Well, of course it made a difference. But oddly, Jesus was not noted for palatial background and surroundings at Bethlehem and Nazareth. Custer’s contention above that Francis can’t lead in Jesus’s footsteps without being more highly cultured just strikes me as blind as a bat to what the whole thing is about.

  • Cecelia O’brien

    the whole thing is overblown by the media and then the usual right wing reactions to what is essentially the usual give and take during times of great change. Of course the Church is wrangling over how to respond to liberalization in the West and reconcile that with salvation and living as Christ taught. What are they supposed to act as if nothing is happening? There is no doctrinal change proposed – the synod is about pastoral guidance. Chill. Catholics do not revolt against their Pope – not everything and every institution conforms to the over politicization and hyper response that characterizes discourse in the US.

  • Pete

    Andrew Sullivan is noted for being an outspoken homosexual whose entire world view rotates around his perverse lifestyle.

    His disordered thoughts have no credence.

  • charlesrwilliams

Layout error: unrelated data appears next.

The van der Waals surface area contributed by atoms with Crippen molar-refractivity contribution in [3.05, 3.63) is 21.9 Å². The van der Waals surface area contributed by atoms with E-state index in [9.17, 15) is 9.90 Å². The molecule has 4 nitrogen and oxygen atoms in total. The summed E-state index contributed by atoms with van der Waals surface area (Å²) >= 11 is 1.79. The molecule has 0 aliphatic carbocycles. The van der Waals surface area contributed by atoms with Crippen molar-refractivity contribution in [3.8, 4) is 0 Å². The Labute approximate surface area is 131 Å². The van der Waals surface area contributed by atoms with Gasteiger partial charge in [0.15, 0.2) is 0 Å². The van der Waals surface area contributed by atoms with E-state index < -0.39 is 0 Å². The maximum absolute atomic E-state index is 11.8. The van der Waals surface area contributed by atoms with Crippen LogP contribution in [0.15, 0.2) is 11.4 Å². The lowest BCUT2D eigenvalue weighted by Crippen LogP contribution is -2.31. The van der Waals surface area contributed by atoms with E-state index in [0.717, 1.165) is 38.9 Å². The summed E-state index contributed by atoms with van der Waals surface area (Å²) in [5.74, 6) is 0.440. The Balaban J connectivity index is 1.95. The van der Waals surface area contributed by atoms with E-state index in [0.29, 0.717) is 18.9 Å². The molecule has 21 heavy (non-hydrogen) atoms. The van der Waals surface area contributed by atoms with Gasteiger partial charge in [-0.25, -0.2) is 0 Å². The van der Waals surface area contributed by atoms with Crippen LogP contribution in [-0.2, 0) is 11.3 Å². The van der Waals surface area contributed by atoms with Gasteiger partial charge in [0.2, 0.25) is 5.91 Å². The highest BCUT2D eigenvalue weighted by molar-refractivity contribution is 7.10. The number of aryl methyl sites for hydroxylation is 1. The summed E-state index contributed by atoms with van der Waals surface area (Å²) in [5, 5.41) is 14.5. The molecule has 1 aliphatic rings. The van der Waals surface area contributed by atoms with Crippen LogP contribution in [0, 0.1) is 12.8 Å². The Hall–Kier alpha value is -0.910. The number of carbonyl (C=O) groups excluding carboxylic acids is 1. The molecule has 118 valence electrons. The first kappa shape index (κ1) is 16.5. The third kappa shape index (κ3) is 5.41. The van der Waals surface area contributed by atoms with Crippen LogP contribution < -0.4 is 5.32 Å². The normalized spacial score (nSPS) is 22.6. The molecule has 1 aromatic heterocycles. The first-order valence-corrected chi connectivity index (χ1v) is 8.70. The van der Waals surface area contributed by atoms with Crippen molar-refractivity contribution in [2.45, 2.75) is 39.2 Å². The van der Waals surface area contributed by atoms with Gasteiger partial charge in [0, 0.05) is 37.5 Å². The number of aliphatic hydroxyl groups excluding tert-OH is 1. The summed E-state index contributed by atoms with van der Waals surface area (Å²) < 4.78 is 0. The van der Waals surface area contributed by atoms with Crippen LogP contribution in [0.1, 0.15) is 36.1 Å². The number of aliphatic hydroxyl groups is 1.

Through the synod Pope Francis has brought conflict among the bishops out in the open and that conflict has become ugly. The ugliness has been magnified by distorted media accounts of what is going on. It is not really clear what his own position is.

    Well, it doesn’t seem like a prudent action to me but not a single cardinal voted to make me pope.

    In general this papacy seems to continually lose control of the message. But nevertheless Pope Francis is genuinely popular.

  • Michael Wright

    Francis has become the Catholic Church, Spiritual equivalent of The US President Obama. All jibber Jabber to appease whoever is willing to give him a platform to speak. Castigating conservatives, capitalists and over 1 billion of the faithful will not earn you any accolades or bring about a spiritual revolution. At the most you will fracture the Church and lose one of its most powerful and richest donors in the American people.

  • david

    Pope john paul ii and pope benedict xvi were popes who called for reform of the united nations and opposed the new world order they took strong opposition to communism abortion homosexual unions women priests and the secular culture in general. Pope francis has accepted and said his mission is united with the united nations called for a new world order to be created has toed the environmentalist line promtes a world government based on communist principles demphasised the issue of abortion, life issues and homosexuality. He has called a synod to discuss allowing adultery to be permited and a homosexual unions are to be discussed too….but the most worrying aspect is the vaticans acceptance of the united nations as it is and that it has joined forces with the new world order….as a catholic i am sure our lady of la salettes prophecy “rome will lose the faith and become the seat of the anti christ” is coming true not that i believe francis is the anti christ because he is not…. but by submitting to the new world order the vatican and the seat of the papacy is in the hands of the system from which the anti christ will emerge